Skunk Baxter, Doobie Brother, Counterterror Advisor
The story of how former Steely Dan and Doobie Brothers guitarist Jeff “Skunk” Baxter became a major player in the national security game reappears every few months, including fronting today’s Wall Street Journal. It never ceases to amuse me.
Rocker Jeff Baxter Moves And Shakes In National Security — Once With Doobie Brothers, Now in Counterterrorism, He Has Ear of Pentagon (WSJ p. 1 $)
Jeff Baxter played psychedelic music with Ultimate Spinach, jazz-rock with Steely Dan and funky pop with the Doobie Brothers. But in the last few years he has made an even bigger transition: Mr. Baxter, who goes by the nickname “Skunk,” has become one of the national-security world’s well-known counterterrorism experts. A wiry man who wears a beret to many of his meetings, Mr. Baxter, who is now 56 years old, has gone from a rock career that brought him eight platinum records to a spot in the small constellation of consultants paid to help both policy makers and defense contractors better understand the way terrorists think and plan attacks. The guitarist-turned-defense-consultant does regular work for the Department of Defense and the nation’s intelligence community, chairs a congressional advisory board on missile defense, and has lucrative consulting contracts with companies like Science Applications International Corp., Northrop Grumman Corp. and General Atomics Aeronautical Systems Inc. He says he is in increasing demand for his unconventional views of counterterrorism.
“We thought turntables were for playing records until rappers began to use them as instruments, and we thought airplanes were for carrying passengers until terrorists realized they could be used as missiles,” says Mr. Baxter, who sports a ponytail and handlebar mustache. “My big thing is to look at existing technologies and try to see other ways they can be used, which happens in music all the time and happens to be what terrorists are incredibly good at.”
One of Mr. Baxter’s clients — General Atomics’ vice president Mike Campbell — likens him to a “gluon,” a term drawn from quantum physics that refers to the particles binding together the basic building blocks of all matter. Contractors and policymakers say Mr. Baxter can see past bureaucratic boundaries and integrate information drawn from a variety of sources, though some who have worked with him say he can also be a self-promoter.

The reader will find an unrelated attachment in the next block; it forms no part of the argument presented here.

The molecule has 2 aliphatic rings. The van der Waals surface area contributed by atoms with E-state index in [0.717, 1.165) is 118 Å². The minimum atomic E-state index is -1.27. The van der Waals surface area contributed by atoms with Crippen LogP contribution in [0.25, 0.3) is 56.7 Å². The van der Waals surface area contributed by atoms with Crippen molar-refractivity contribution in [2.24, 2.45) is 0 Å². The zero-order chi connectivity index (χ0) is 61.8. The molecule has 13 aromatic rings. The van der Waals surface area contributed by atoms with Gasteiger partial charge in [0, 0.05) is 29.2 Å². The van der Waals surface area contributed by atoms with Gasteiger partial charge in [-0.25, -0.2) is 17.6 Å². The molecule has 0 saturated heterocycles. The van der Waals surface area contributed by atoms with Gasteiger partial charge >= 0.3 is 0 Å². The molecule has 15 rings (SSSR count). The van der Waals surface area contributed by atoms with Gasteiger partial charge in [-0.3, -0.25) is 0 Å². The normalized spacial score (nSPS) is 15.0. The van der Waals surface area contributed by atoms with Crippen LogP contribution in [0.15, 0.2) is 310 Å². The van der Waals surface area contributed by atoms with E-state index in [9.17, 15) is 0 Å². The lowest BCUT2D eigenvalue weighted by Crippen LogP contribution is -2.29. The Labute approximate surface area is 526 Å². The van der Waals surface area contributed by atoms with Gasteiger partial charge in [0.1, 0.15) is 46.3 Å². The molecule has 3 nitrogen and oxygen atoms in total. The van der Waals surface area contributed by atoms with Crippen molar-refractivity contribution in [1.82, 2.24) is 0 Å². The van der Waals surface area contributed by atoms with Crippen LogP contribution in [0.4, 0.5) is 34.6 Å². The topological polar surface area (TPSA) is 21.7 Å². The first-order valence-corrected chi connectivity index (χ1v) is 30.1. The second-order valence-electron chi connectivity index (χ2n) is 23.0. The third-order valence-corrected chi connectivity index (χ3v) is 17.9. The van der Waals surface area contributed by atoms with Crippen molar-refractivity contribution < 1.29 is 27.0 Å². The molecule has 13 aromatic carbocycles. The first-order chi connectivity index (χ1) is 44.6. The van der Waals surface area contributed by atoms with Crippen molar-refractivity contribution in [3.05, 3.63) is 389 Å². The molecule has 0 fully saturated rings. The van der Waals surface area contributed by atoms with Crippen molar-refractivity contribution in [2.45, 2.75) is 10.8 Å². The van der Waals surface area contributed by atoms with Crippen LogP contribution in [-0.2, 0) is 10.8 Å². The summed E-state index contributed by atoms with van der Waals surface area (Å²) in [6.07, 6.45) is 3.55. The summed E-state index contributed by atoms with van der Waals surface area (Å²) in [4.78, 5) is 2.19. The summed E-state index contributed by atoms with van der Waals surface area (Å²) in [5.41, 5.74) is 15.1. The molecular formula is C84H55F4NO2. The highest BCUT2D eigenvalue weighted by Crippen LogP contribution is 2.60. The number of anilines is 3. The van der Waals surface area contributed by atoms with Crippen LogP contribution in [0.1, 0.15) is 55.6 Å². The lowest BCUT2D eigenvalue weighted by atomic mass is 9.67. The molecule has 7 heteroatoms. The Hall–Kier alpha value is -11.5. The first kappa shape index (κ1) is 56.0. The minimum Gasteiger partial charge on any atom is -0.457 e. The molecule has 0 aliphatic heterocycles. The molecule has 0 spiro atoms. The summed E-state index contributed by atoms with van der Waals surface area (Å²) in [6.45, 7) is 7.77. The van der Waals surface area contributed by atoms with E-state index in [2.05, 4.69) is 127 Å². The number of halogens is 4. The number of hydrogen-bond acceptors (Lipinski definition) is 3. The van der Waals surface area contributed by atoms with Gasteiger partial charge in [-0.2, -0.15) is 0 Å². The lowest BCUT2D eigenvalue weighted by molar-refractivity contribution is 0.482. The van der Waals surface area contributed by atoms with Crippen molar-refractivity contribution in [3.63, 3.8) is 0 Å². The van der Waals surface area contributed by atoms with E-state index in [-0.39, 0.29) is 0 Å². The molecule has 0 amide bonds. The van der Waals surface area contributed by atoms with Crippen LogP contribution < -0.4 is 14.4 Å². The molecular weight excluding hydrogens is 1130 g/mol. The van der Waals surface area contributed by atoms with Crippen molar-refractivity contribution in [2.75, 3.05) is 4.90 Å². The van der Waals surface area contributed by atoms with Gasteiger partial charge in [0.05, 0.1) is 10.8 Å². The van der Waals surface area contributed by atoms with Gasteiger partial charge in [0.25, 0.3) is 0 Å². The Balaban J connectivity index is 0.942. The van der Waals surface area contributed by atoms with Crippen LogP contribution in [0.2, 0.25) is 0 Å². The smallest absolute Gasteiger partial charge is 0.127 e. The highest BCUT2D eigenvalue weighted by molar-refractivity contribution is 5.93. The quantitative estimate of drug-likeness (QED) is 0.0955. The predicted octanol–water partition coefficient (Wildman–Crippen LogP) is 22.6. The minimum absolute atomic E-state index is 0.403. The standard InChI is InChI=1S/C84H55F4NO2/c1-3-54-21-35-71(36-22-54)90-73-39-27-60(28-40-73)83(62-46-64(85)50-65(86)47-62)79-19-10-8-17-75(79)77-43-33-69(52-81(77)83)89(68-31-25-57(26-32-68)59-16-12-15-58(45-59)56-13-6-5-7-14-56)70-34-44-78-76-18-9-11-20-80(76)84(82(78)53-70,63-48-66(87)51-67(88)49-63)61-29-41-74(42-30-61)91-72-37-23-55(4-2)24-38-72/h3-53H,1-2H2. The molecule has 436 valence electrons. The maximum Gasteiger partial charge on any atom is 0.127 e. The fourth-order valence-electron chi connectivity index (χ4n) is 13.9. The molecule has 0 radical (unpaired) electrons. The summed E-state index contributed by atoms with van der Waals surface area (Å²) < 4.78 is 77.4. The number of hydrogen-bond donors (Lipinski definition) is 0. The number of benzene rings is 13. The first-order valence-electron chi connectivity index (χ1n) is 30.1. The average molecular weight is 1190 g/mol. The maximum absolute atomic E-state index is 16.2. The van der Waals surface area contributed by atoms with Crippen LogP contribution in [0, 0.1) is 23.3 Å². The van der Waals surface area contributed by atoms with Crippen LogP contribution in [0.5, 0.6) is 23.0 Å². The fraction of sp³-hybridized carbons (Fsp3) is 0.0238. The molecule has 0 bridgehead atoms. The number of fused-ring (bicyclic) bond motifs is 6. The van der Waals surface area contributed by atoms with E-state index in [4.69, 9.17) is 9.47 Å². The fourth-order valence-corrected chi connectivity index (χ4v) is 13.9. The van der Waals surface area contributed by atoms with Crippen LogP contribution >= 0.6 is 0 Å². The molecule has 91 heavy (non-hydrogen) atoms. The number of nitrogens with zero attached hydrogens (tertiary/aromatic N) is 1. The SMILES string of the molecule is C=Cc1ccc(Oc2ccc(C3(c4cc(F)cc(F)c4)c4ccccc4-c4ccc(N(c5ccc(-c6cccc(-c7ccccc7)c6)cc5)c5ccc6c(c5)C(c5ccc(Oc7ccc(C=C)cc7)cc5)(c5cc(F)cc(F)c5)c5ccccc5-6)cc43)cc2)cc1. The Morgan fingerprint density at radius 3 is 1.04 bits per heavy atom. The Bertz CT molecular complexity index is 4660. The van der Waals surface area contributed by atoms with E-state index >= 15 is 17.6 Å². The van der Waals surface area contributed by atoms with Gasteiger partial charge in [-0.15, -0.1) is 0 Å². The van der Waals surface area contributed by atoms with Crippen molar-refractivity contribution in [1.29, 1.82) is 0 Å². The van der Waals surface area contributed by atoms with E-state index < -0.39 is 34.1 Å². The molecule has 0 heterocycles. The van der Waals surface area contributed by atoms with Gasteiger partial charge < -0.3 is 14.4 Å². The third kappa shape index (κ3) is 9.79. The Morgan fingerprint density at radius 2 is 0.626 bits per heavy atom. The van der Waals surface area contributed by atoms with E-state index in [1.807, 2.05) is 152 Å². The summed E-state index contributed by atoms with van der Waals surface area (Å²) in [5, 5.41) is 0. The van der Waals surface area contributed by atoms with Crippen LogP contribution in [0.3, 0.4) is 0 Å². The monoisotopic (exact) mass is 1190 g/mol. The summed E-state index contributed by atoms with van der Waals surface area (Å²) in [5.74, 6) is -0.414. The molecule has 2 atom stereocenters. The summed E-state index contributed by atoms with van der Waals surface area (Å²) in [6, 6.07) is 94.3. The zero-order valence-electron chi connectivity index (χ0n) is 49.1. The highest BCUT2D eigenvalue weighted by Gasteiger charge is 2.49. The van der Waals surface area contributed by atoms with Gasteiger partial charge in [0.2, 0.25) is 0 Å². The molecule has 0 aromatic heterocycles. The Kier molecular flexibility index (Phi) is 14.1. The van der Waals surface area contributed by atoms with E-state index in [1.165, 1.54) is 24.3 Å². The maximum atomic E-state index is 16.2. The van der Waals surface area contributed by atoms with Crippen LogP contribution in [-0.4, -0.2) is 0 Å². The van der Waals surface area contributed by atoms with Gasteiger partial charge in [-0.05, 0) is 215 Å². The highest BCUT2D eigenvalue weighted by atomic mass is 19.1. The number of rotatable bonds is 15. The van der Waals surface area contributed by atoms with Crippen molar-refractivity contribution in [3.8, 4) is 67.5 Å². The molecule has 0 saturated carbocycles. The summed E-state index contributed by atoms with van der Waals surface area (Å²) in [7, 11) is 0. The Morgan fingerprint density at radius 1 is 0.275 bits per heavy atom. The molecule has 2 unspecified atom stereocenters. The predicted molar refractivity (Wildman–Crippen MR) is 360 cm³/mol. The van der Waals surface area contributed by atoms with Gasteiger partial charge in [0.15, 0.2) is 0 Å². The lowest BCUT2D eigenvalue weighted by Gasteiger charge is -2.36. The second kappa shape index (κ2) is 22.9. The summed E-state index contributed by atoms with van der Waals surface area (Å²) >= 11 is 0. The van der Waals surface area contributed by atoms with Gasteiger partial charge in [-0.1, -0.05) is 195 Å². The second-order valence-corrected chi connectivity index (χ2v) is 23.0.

Mr. Baxter can speak the acronym-heavy vernacular of the professional defense consultant, but he would never be mistaken for one of the hardened ex-military men who fill the ranks of the industry. He rarely wears ties, is fond of self-deprecating jokes, makes frequent popular-culture references, and peppers his speech with casual profanity. He also often appears on VH1 music retrospectives. Still, he’s careful not to discuss current or past projects that might be classified and keeps to a punishing schedule. One morning recently, a black government-issued sport-utility vehicle picked him up outside a Washington cafÃƒ© as soon as he had finished breakfast and whisked him to a Pentagon agency for nearly 12 hours of meetings. That evening, he traveled to Ohio’s Wright-Patterson Air Force Base for several days of briefings and meetings. He flew 230,000 miles last year, and makes a point of dissolving brightly colored packets of vitamin supplements into his drinks to stave off illness.
Mr. Baxter, who joined his first band when he was 11, began studying journalism at Boston University, but dropped out after a year in 1969 to begin working with Ultimate Spinach, a short-lived Boston psychedelic rock band. He moved to California a short time later and became one of the six original members of the avant-garde rock group Steely Dan. He quit the band in 1974 and joined the Doobie Brothers, helping to remake its sound into a commercially appealing mix of funk and jazzy pop. Mr. Baxter left the group in 1979 after a long tour in support of its most popular album, “Minute by Minute.”
His defense work began in the 1980s, when it occurred to him that much of the hardware and software being developed for military use, like data-compression algorithms and large-capacity storage devices, could also be used for recording music. Mr. Baxter’s next-door neighbor, a retired engineer who worked on the Pentagon’s Sidewinder missile program, bought him a subscription to an aviation magazine, and he was soon reading a range of military-related publications.
Mr. Baxter began wondering whether existing military systems could be adapted to meet future threats they weren’t designed to address, a heretical concept for most defense thinkers. In his spare time, he wrote a five-page paper on a primitive Tandy computer that proposed converting the military’s Aegis program, a ship-based antiplane system, into a rudimentary missile-defense system. On a whim, he gave the paper to a friend from California, Republican Rep. Dana Rohrabacher. To Mr. Baxter’s surprise, the congressman took it seriously, and the idea proved to be prescient: Aegis missile-defense systems have done well in tests, and the Navy says it will equip at least one ship with the antimissile system by the end of the year. “Skunk really blew my mind with that report,” Mr. Rohrabacher says. “He was talking over my head half the time, and the fact that he was a rock star who had basically learned it all on his own was mind-boggling.”
Quite so. One presumes that no one ever has to enjoin him to “think outside the box.”
The above photo is one of several that accompany a 2003 story at The GIBSON & Baldwin player, which also mentions Baxter’s career change: Jeff “Skunk” Baxter Balancing Music and Military Technology
See also: Jeff ‘Skunk’ Baxter: From Doobie Brother To Top Missile Defense Adviser (VH1, 2001)
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